En-I I was just floored by th-the yknow the bigotry. The, the hard heartedness, the meanness. I-i jus absolutely floored me. I really don’t think I’d ever experienced anything quite like, that before. It, at that point I began ta have some inkling, of what it was like to be a black man in America. Yknow, ah, n I’m not gonna say I understood it because I’m not a black man. N you have to live that whole life to understand it. But I began to get an inkling to that point yknow. And ah, I-yknow I went home. I was terribly upset. I went back to the apartment. Ah, n I told Norm about it. An I thought he, yknow would get upset too but he didn’t. Ah, Norman was, was. Norman was a shaman. He was part Wicken. Ah, part Native American shaman. He was part Native American. N he just got very sad an he said,
I feel bad for that man because, he doesn’t have a heart he just has a little stone.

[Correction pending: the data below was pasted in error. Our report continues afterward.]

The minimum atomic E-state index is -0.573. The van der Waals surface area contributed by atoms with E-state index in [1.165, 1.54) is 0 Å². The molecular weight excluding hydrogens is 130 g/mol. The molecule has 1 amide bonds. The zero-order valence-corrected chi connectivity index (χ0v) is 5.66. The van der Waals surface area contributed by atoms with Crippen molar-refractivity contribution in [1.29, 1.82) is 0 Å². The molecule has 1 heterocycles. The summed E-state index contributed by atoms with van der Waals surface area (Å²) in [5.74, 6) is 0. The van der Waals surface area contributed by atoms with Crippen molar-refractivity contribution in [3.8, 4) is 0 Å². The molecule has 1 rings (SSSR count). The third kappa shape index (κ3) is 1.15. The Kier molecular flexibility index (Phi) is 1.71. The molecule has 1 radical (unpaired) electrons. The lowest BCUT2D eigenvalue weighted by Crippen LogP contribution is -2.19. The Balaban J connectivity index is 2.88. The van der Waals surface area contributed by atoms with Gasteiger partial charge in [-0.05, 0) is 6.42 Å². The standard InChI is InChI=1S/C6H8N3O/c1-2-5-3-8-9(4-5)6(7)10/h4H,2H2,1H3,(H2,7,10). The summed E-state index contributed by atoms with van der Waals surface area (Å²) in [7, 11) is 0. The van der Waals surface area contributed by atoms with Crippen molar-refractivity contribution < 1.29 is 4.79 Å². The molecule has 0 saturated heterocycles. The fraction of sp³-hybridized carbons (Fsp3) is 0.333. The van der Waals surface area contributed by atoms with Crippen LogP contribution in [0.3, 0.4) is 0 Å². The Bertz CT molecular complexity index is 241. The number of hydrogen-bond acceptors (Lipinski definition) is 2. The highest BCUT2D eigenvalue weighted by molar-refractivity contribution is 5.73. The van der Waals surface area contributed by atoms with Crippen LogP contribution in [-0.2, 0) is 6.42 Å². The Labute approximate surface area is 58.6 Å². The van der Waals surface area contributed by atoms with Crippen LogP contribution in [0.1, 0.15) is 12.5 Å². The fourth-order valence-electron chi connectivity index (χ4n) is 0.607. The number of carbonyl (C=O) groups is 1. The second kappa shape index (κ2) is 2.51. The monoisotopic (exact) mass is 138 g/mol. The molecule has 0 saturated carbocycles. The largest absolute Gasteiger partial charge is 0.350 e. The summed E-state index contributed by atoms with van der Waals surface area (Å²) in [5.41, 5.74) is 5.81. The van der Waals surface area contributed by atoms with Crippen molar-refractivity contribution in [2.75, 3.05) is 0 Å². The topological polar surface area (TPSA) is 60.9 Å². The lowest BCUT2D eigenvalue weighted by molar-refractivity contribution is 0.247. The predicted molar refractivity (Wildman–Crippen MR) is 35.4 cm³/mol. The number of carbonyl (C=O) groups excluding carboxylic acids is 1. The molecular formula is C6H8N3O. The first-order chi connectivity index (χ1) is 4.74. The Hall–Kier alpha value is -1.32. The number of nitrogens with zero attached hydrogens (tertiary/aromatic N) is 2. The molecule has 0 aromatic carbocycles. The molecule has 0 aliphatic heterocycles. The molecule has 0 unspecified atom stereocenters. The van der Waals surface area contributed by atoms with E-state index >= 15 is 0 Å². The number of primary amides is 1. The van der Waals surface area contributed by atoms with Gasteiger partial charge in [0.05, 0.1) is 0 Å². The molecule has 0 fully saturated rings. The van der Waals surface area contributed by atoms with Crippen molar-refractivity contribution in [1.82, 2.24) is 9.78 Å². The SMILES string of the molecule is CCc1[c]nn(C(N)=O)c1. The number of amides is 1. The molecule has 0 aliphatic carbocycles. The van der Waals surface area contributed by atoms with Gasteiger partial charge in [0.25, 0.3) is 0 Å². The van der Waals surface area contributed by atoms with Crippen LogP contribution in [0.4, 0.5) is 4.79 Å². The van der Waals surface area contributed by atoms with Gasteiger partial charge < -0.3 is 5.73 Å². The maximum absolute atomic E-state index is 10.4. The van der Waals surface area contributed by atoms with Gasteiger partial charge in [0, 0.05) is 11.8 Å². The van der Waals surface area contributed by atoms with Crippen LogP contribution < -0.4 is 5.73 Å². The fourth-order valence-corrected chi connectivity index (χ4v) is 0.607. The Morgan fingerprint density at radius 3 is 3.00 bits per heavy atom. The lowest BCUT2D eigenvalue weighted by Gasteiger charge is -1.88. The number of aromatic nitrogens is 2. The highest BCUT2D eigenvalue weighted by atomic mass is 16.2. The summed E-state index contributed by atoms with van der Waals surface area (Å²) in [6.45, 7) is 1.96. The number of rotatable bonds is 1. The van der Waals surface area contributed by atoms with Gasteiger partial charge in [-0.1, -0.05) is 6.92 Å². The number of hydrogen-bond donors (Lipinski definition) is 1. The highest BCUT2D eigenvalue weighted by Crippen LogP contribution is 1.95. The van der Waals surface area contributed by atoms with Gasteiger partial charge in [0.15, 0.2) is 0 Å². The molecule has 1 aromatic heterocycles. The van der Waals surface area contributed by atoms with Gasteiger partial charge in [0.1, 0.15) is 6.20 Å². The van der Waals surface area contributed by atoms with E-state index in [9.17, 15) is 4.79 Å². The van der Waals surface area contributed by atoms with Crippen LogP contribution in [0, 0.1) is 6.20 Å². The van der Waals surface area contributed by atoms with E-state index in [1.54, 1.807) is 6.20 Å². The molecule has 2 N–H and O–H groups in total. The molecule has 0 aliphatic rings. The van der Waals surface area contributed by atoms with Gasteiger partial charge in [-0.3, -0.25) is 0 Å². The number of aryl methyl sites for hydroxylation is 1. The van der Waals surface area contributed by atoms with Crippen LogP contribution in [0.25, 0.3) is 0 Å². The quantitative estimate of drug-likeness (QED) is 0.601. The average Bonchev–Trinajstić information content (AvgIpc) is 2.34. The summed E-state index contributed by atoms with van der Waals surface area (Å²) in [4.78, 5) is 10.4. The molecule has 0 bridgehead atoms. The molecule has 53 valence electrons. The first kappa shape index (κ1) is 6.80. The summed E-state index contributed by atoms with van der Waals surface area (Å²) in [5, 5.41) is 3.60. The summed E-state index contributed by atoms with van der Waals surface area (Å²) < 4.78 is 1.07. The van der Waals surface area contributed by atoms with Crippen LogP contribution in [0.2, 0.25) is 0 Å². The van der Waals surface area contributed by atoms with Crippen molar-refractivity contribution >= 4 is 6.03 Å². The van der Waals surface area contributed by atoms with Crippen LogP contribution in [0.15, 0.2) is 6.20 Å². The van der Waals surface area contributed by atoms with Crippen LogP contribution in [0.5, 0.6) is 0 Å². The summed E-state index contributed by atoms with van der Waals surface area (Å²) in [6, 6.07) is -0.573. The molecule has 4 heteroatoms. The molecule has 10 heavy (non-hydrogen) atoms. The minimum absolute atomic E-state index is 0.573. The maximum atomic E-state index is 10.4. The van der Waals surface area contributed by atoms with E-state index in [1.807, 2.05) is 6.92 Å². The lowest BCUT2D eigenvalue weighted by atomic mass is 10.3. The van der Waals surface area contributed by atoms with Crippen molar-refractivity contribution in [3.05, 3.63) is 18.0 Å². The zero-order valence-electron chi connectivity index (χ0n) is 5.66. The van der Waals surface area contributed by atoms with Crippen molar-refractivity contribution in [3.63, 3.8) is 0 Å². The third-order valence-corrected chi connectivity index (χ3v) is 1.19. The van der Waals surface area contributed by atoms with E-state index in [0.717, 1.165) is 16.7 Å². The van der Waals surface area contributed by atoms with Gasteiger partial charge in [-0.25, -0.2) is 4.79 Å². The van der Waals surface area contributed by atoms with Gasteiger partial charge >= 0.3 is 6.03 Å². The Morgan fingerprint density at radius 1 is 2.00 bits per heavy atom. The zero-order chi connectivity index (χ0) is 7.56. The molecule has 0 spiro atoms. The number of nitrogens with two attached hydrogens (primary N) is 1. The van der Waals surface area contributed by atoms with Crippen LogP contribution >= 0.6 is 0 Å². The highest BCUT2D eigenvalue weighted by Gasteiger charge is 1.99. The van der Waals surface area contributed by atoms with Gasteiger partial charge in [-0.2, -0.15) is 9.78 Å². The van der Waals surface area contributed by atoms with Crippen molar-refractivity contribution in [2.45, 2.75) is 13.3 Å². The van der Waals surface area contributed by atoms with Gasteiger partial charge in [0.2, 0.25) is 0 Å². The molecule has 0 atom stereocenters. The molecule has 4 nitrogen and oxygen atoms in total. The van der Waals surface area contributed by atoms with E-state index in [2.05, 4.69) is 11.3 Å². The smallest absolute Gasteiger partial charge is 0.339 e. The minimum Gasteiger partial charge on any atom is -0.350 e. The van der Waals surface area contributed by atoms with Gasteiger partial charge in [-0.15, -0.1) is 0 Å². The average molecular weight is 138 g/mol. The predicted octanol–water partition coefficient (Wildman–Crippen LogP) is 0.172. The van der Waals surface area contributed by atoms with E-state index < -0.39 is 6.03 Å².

An Norman went off and in spite of the fact he wasn’t feeling well, he did a magical working to send the guy love. Which, I think demonstrates clearly that Norman was a better man than I am. (“tmt”) Cause that’s not what I woulda sent him. I woulda sent him a plate of scorpions. (beat) But, the interesting thing is, an ah-I’ll just tell you this as it happened and you can take it for what’s it worth. Ah, three days later the landlord called up and he said he was sorry he’d said that we could have the apartment if we wanted it. Ah, but at which point we’d found the place on e 11th Street so we said no. But thank you but. (“tmt”) That was a transformational experience. It certainly was. (pause) There were so many-experiences like that. I know in the-in the first ah, the very first ah first, gay rights marches after Stonewall. Ah. Well, going back to Stonewall. I wasn’t at the Stonewall Riots ah, I was as I, think I mentioned I was in Boston that week. N I was making an elderly banker a very happy man. But when I heard on the news what was going I-I came right back, ah on the train. An the train got to Penn Station, very early in the morning, uh the day after it was all over. N yknow I, Christopher Street was where I hung out. I knew the people who were involved in this, n, or some of them anyway, n so I, I went right down there to see if I could find somebody that could tell me what, ah, yknow, what had really happened. (beat) And, and I got down there. Iwas around seven in the morning I think, when I got there. (“tmt”) And there was nobody on the street. Ah, but you could still smell the smoke like from a burning cop car. And ah, there was, yknow debris n so on n so forth. It was, quite evident there’d been a major dust up. (“tmt”) But, about half way down Christopher Street, ah there was a, a young boy tht was sweeping up glass, on the sidewalk. N he was singing to himself that song from West Side Story. Ah, “There is a place for us. Somewhere a place for us.” Ah, “Take my hand and I’ll, lead you there. Someplace, sometime, somewhere.” And that was probably the most important transformational moment of my life. It jus- it just overwhelmed me. Ah, I was absolutely frozen in place. By the realization tht – that um, (“tmt”) there had to be a place for us n a time for us. And it was here, and it was now. That had to be.